The Q50 premium-midsize sedan will be available with two engine options: a V6 or hybrid powertrain. The V6 is a 3.7-liter unit that produces 328 horsepower. The Hybrid is composed of a 3.5-liter V6 paired with an electric motor and a lithium-ion battery pack for a total of 354 horsepower. Both powerplants are paired with a 7-speed automatic transmission that comes with steering-wheel-mounted paddle shifters.
Speaking of steering, the Q50 has a new available steering system that relies on electric motors to transmit the driver’s inputs to the front wheels. This is accomplished by interpreting the driver’s intentions and independently controlling each wheel to deliver the outcome the driver wants. A mechanical steering system is present, but works only as a backup. We assume it’s installed in case of an electrical power loss. Four different drive modes modify the effort required and steering gear ratio. Both powertrains are offered with rear-wheel or all-wheel drive.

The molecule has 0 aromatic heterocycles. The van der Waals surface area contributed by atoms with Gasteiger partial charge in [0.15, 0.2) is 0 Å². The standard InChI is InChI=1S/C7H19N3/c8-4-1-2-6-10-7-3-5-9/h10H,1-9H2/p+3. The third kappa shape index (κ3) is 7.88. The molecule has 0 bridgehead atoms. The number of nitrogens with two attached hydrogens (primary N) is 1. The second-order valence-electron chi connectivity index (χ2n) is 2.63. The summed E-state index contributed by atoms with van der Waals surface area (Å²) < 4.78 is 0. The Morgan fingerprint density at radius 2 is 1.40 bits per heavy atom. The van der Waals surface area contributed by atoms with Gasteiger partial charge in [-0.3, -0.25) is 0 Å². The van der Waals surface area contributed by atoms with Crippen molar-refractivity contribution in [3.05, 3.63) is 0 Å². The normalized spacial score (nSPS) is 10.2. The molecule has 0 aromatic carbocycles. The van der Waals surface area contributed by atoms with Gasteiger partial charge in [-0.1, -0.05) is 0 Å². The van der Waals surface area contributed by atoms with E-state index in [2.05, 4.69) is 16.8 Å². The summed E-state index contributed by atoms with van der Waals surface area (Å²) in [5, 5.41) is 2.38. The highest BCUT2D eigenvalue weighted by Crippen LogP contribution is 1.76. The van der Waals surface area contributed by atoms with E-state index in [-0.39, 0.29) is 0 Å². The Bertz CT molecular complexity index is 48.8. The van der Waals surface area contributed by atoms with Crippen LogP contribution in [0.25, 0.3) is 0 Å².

Following on the heels of the new-for-2013 Ford C-MAX Hybrid comes its plug-in brother, the C-MAX Energi. Moving from a traditional hybrid to the plug-in variety allows for a certain amount of electric-only driving, but the transformation both giveth and taketh away.